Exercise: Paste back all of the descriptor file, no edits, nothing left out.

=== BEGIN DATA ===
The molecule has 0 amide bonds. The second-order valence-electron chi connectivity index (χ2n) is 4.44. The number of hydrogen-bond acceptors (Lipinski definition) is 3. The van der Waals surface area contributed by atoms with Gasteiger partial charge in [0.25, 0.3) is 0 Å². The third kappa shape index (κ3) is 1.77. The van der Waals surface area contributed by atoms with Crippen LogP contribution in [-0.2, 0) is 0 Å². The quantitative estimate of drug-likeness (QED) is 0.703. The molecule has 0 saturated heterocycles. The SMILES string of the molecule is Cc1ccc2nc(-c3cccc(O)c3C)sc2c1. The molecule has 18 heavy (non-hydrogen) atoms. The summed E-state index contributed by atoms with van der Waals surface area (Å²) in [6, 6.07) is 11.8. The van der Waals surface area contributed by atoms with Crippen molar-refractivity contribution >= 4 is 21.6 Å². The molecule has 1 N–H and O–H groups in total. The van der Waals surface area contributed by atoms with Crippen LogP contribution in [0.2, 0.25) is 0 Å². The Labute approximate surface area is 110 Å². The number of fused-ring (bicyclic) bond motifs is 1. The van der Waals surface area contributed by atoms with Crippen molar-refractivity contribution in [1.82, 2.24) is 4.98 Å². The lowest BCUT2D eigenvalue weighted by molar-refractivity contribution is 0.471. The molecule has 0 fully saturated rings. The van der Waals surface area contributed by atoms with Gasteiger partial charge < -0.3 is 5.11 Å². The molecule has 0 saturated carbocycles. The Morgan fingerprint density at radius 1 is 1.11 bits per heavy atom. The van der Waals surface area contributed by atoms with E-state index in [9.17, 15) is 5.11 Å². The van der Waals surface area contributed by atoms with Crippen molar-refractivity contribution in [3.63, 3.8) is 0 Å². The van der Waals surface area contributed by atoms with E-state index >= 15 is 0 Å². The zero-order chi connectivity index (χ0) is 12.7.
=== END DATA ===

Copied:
The molecule has 0 amide bonds. The second-order valence-electron chi connectivity index (χ2n) is 4.44. The number of hydrogen-bond acceptors (Lipinski definition) is 3. The van der Waals surface area contributed by atoms with Gasteiger partial charge in [0.25, 0.3) is 0 Å². The third kappa shape index (κ3) is 1.77. The van der Waals surface area contributed by atoms with Crippen LogP contribution in [-0.2, 0) is 0 Å². The quantitative estimate of drug-likeness (QED) is 0.703. The molecule has 0 saturated heterocycles. The SMILES string of the molecule is Cc1ccc2nc(-c3cccc(O)c3C)sc2c1. The molecule has 18 heavy (non-hydrogen) atoms. The summed E-state index contributed by atoms with van der Waals surface area (Å²) in [6, 6.07) is 11.8. The van der Waals surface area contributed by atoms with Crippen molar-refractivity contribution >= 4 is 21.6 Å². The molecule has 1 N–H and O–H groups in total. The van der Waals surface area contributed by atoms with Crippen LogP contribution in [0.2, 0.25) is 0 Å². The Labute approximate surface area is 110 Å². The number of fused-ring (bicyclic) bond motifs is 1. The van der Waals surface area contributed by atoms with Crippen molar-refractivity contribution in [1.82, 2.24) is 4.98 Å². The lowest BCUT2D eigenvalue weighted by molar-refractivity contribution is 0.471. The molecule has 0 fully saturated rings. The van der Waals surface area contributed by atoms with Gasteiger partial charge < -0.3 is 5.11 Å². The molecule has 0 saturated carbocycles. The Morgan fingerprint density at radius 1 is 1.11 bits per heavy atom. The van der Waals surface area contributed by atoms with E-state index in [9.17, 15) is 5.11 Å². The van der Waals surface area contributed by atoms with Crippen molar-refractivity contribution in [3.63, 3.8) is 0 Å². The van der Waals surface area contributed by atoms with E-state index >= 15 is 0 Å². The zero-order chi connectivity index (χ0) is 12.7.